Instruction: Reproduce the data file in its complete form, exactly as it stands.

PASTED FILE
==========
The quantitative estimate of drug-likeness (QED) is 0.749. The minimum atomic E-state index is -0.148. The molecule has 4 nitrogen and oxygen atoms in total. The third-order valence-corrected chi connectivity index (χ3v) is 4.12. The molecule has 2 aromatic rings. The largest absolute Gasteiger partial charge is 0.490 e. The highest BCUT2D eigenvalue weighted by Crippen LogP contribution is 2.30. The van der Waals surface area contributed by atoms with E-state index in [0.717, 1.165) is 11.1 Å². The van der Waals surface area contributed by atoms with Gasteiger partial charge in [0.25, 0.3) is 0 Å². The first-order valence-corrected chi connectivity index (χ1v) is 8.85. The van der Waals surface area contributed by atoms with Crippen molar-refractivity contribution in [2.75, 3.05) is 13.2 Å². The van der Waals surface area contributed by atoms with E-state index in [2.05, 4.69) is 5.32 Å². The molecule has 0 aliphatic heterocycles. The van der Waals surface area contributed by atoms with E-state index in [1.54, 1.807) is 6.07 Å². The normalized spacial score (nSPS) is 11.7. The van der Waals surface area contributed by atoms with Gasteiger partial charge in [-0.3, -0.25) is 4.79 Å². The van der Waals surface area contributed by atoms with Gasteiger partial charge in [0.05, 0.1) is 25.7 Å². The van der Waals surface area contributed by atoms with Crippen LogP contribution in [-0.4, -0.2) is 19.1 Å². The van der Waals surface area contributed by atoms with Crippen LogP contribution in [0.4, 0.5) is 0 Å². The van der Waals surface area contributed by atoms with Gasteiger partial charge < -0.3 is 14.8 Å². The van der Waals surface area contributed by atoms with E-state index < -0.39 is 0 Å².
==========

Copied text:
The quantitative estimate of drug-likeness (QED) is 0.749. The minimum atomic E-state index is -0.148. The molecule has 4 nitrogen and oxygen atoms in total. The third-order valence-corrected chi connectivity index (χ3v) is 4.12. The molecule has 2 aromatic rings. The largest absolute Gasteiger partial charge is 0.490 e. The highest BCUT2D eigenvalue weighted by Crippen LogP contribution is 2.30. The van der Waals surface area contributed by atoms with E-state index in [0.717, 1.165) is 11.1 Å². The van der Waals surface area contributed by atoms with Gasteiger partial charge in [0.25, 0.3) is 0 Å². The first-order valence-corrected chi connectivity index (χ1v) is 8.85. The van der Waals surface area contributed by atoms with Crippen molar-refractivity contribution in [2.75, 3.05) is 13.2 Å². The van der Waals surface area contributed by atoms with E-state index in [2.05, 4.69) is 5.32 Å². The molecule has 0 aliphatic heterocycles. The van der Waals surface area contributed by atoms with E-state index in [1.54, 1.807) is 6.07 Å². The normalized spacial score (nSPS) is 11.7. The van der Waals surface area contributed by atoms with Gasteiger partial charge in [-0.3, -0.25) is 4.79 Å². The van der Waals surface area contributed by atoms with Gasteiger partial charge in [0.05, 0.1) is 25.7 Å². The van der Waals surface area contributed by atoms with Crippen LogP contribution in [-0.4, -0.2) is 19.1 Å². The van der Waals surface area contributed by atoms with Crippen LogP contribution in [0.4, 0.5) is 0 Å². The van der Waals surface area contributed by atoms with Gasteiger partial charge < -0.3 is 14.8 Å². The van der Waals surface area contributed by atoms with E-state index < -0.39 is 0 Å².